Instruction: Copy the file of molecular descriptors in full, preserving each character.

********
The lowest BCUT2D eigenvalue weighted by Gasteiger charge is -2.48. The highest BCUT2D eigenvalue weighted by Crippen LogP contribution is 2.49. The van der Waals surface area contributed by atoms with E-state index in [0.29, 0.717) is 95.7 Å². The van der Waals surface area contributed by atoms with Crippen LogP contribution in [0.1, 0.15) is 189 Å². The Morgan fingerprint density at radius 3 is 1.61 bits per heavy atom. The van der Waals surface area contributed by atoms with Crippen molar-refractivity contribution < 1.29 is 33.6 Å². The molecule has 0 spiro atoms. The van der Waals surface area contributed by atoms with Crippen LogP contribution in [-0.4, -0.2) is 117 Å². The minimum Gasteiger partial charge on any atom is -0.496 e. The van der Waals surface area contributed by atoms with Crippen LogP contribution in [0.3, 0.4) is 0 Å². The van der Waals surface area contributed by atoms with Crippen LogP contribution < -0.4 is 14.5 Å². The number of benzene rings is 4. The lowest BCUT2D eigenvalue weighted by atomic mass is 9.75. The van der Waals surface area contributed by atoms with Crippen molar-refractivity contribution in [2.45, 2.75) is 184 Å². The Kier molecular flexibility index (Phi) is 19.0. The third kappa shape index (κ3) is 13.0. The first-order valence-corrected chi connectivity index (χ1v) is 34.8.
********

The lowest BCUT2D eigenvalue weighted by Gasteiger charge is -2.48. The highest BCUT2D eigenvalue weighted by Crippen LogP contribution is 2.49. The van der Waals surface area contributed by atoms with E-state index in [0.29, 0.717) is 95.7 Å². The van der Waals surface area contributed by atoms with Crippen LogP contribution in [0.1, 0.15) is 189 Å². The Morgan fingerprint density at radius 3 is 1.61 bits per heavy atom. The van der Waals surface area contributed by atoms with Crippen molar-refractivity contribution < 1.29 is 33.6 Å². The molecule has 0 spiro atoms. The van der Waals surface area contributed by atoms with Crippen LogP contribution in [-0.4, -0.2) is 117 Å². The minimum Gasteiger partial charge on any atom is -0.496 e. The van der Waals surface area contributed by atoms with Crippen LogP contribution in [0.3, 0.4) is 0 Å². The van der Waals surface area contributed by atoms with Crippen LogP contribution < -0.4 is 14.5 Å². The number of benzene rings is 4. The lowest BCUT2D eigenvalue weighted by atomic mass is 9.75. The van der Waals surface area contributed by atoms with Crippen molar-refractivity contribution in [2.45, 2.75) is 184 Å². The Kier molecular flexibility index (Phi) is 19.0. The third kappa shape index (κ3) is 13.0. The first-order valence-corrected chi connectivity index (χ1v) is 34.8.